In another and critical change of tracks, the 500 went from significant growth in employees to rapid reduction. From 1954 through 1979, this universe, though it sometimes faltered in its hiring, added employees at an average annual rate of 2.9%, increasing its work force from 7.9 million to 16.2 million. But 1979 turned out to be the peak year, after which the 500 put on its productivity britches and got tough about hiring. In each year since, with the exception of two, the employee count fell. One exception was 1984, and the second would have been 1994, had we published an all-industrial list. Even so, the 1994 employee total of 11.6 million is only a shade higher than the total was in 1965, 30 years ago.

Not one of the 500's industries, not even computers, has escaped downsizing. But some of the employee reductions seem especially noteworthy. In 1980, a boom year for oil, the seven largest refining companies in the 500 employed 665,000 people. One of the seven, Chevron, later bought another, Gulf. A couple of companies have also shed nonoil divisions. But that doesn't really explain why this package of seven companies (counting Chevron and Gulf as two) gets along today with only 270,000 workers. Fact is, the managements realized they were drastically overstaffed and finally slimmed from fat to lean.

The weirdest tale in the 500 concerns its profits. Not surprisingly, these bobbed around over the years, dropping during recessions and picking up steam as the economy recovered. In the first 37 years of the 500, the worst drop for profits occurred in the recession year of 1982, when the decline was a horrifying 27%.

But then the 1990s produced a bookkeeping mega-event: Financial Accounting Statement 106, which provided that corporations must begin to recognize their liabilities for retiree health benefits. In reality, these liabilities had existed for many years; they simply weren't acknowledged. Had they been faced up to earlier, their effects would have been spread out over all the years of the 500, with resulting reductions in profits.

Instead, FAS 106 carpet-bombed the years of 1991 through 1993--and particularly 1992. In that year the 500 fell for the first time into the red, recording a loss of $196 million. Making a special calculation, Fortune reported that FAS 106 charges had knocked profits down by no less than $71 billion. Of that, $20.9 billion was the work of General Motors, which had spent years caving in to the health benefits demands of the United Auto Workers and in this year to be remembered, 1992, paid the piper. GM also had some other 1992 losses to own up to and for the year reported by far the biggest loss in the 500's history, $23.5 billion. GM was also, by way of a $4.5 billion loss, the red-ink champ in 1991. Then there was 1990, when the bad news was only $1.9 billion.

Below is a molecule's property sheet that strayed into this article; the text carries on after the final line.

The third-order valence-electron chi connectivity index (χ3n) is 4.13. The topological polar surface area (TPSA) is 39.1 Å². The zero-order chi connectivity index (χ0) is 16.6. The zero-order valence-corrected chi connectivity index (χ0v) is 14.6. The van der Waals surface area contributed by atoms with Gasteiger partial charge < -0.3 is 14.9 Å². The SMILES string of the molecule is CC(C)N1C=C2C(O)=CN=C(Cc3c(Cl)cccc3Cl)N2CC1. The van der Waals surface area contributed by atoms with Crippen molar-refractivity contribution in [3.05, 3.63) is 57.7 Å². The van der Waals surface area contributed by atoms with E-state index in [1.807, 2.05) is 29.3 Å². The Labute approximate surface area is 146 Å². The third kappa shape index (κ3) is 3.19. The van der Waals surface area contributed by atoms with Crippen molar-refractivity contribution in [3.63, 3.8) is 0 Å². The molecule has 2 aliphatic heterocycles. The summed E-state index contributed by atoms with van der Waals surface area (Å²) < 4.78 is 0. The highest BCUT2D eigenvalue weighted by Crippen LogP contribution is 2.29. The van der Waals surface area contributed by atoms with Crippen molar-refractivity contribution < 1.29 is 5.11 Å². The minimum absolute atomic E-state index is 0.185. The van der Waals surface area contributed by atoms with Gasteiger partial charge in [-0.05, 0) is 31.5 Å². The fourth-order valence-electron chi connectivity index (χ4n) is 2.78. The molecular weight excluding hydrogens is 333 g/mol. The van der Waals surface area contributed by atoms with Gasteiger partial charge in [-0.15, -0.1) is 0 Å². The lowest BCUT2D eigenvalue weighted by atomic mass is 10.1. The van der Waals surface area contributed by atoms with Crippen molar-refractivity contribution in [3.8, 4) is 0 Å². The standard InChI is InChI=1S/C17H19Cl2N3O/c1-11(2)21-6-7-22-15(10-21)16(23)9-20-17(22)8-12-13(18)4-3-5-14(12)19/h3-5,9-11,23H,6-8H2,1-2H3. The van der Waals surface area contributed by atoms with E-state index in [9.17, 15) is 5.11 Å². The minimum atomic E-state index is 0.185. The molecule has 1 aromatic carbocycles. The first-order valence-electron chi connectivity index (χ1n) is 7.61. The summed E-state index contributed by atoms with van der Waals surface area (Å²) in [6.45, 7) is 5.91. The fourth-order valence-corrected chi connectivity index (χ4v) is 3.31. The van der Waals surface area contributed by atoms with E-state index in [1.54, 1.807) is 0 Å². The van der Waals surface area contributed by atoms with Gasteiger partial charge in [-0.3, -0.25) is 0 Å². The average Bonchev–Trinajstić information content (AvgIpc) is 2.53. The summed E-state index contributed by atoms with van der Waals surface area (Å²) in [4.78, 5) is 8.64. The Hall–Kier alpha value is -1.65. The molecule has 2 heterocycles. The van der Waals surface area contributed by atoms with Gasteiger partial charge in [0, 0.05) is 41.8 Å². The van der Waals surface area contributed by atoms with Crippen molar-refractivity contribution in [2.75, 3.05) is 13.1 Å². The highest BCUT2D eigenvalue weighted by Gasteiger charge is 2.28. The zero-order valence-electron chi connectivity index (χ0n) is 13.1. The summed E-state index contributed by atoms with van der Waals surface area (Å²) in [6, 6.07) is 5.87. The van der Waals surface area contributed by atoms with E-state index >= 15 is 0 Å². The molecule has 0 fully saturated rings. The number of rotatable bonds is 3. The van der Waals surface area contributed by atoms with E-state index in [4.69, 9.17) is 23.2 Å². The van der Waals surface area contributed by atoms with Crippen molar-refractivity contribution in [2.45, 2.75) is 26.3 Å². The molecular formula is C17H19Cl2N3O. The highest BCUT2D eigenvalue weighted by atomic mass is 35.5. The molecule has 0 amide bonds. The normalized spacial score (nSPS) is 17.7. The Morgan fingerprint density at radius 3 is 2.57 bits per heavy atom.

Other repeat "winners" of the annual-loss championship include two defunct automakers, Studebaker Packard (the leader in three years) and American Motors (two); LTV (four); and Chrysler (five). Chrysler's loss leadership--last exhibited in 1980--is obviously of no moment to Kirk Kerkorian, current bidder for the company.

No one could have forecast in 1954 that the auto companies were about to traverse many years of trouble, and few would have had the wit to pick Philip Morris as the 500's long-term leader in total return. The difficulties of choosing winners and goats for the next 40 years are equally severe.

But we expect to be here in 2035 to report what happened-well, not me personally, given that I regularly describe myself as "Jack Benny's age." But maybe some rookie now on the staff will get the job, and in that person's behalf I issue a challenge. Write us stating your opinion as to which company today on the 500--reminder: page F-1--will still be there 40 years from now and will have had the best total return. If your submissions are interesting enough, we'll summarize them soon in our Letters column, and, if this magazine can only hold on to its institutional memory, we'll give the best forecaster (assuming she's held on) a prize in 2035. Of course, if you really pick the total-return winner and back your opinion with money, you won't need a prize. You'll already be rich.